According to article 98, 2nd indent, of legislative decree 30/2005, data concerning tests or other unknown data, whose collection requires a considerable effort and which submission is necessary in order to obtain the marketing authorization of chemical, pharmaceutical or agricultural products involving the use of new chemical entity (e.g. registration dossier data) shall be protected.
On the other hand, according to law n. 241/1990 and its relevant implementing rules (d.p.r. 184/2003, hereinafter, the Law), any interested person may have access to Administrative Documents1 (which include of course also documents held by the administration although have not been created by it – e.g. registration dossier data) unless some of the exceptions to disclosure provided by the legislation apply (e.g. confidentiality of the documents held by the Administration and belonging to third parties). Furthermore, also in cases where an exception to disclosure may in principle apply (confidentiality), the Administration may eventually decide to grant access to such documents if, for example, the refuse to grant access would undermine third party rights of defence and/or even third party economic rights.
The approach followed by Italian Medicines Agency (AIFA) so far, as to requests for access to documents, was to refuse access to information relating to registration dossiers (unless an express consent is given on that respect by the marketing authorisation holder). Such an approach was even more stringent in cases of pending marketing authorisation (MA) applications. However, such an approach might be subject to changes in the near future due to recent developments of the Italian relevant jurisprudence.
Recent decision of the Italian Supreme Administrative Court (Conseil d’Etat), indeed, in case “Schering Plought S.p.A. v. Epifarma S.p.A. and Others” of 13th of June 2008, n. 2975 (re: Gentalyn cream and Gentalyn Beta), upholding the decision of the administrative court of first instance on the same subject matter and ordering AIFA to grant access to data contained in the registration dossier of generic companies, makes somehow uncertain whether and to what extent AIFA will be able to maintain its previous position on this matter in the future.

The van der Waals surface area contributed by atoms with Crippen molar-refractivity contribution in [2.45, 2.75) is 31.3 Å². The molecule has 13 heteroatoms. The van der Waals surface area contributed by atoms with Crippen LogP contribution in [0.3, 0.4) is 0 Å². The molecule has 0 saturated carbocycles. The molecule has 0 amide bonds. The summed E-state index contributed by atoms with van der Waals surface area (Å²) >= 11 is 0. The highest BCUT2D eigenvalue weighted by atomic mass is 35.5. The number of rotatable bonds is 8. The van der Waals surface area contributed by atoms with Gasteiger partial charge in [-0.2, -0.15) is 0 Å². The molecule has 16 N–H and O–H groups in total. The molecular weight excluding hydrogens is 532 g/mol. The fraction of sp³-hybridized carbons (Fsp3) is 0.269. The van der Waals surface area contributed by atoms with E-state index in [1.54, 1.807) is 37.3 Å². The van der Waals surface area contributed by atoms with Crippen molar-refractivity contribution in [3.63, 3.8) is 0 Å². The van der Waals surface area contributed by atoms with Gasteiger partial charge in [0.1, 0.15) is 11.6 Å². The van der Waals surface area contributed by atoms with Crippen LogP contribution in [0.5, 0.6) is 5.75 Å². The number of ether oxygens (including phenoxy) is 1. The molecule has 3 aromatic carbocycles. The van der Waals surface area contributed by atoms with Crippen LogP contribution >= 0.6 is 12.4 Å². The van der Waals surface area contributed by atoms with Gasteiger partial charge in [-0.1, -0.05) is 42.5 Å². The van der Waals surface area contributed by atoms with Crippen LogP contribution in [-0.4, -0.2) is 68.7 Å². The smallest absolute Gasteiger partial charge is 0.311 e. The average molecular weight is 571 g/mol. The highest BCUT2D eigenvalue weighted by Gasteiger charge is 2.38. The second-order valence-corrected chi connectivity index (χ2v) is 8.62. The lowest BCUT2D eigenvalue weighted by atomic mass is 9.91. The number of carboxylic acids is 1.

The Court, in particular, with accepting the claimant argumentations, stated that “the decision of granting the marketing authorisation for a generic medicinal product based on the bioequivalence assessment with the reference product belonging to the same company requesting access, directly affects the rights of the latter company, due to its potential competitive effect against the reference product itself. This, therefore, determines the concrete, direct and actual interest of the originator company to have access to the relevant data contained on the registration dossier. In light of the above, the request for access should be considered legitimate, as intended, for the purpose of protecting its own interests on the pharmaceutical market, to verify the actual therapeutic equivalence between the generic product and the reference product”.
It is difficult to say whether and to what extent the above precedent will eventually affect the “attitude” of AIFA towards such requests for access to documents in the near future. However, it may already be envisaged an increased number of such requests coming from originator companies, associated with an increase percentage of chances of success of such applications, in particular, in all those cases where the requestor will be in a position to demonstrate: (i) its actual and qualified interest to gain access to such data (in particular, in terms of potential prejudice) and (iii) the actual nature and relevancy of such data, vis-à-vis with the bioequivalence of the products concerned.
Finally, it should be noted that, interesting enough, both Italian Courts (Court of First Instance and Supreme Administrative Court), (i) expressly limited the scope of such access only to that data necessary to identify the actual bioequivalence between the originator and the relevant generic medicinal products (with the exclusion, therefore, of all data relating to the description of “the preparation methods” of the latter) (ii) on dealt with (actual) “interest in the access” in cases of already completed marketing authorisation procedure. As to the latter, indeed, in the current absence of clear indications from the court, it somehow predictable a conservative approach will be adopted by AIFA in all case of ongoing (still pending) marketing authorisation procedures2, that is to say the Italian Agency will likely refuse access to registration dossier data on all such lastly referred cases.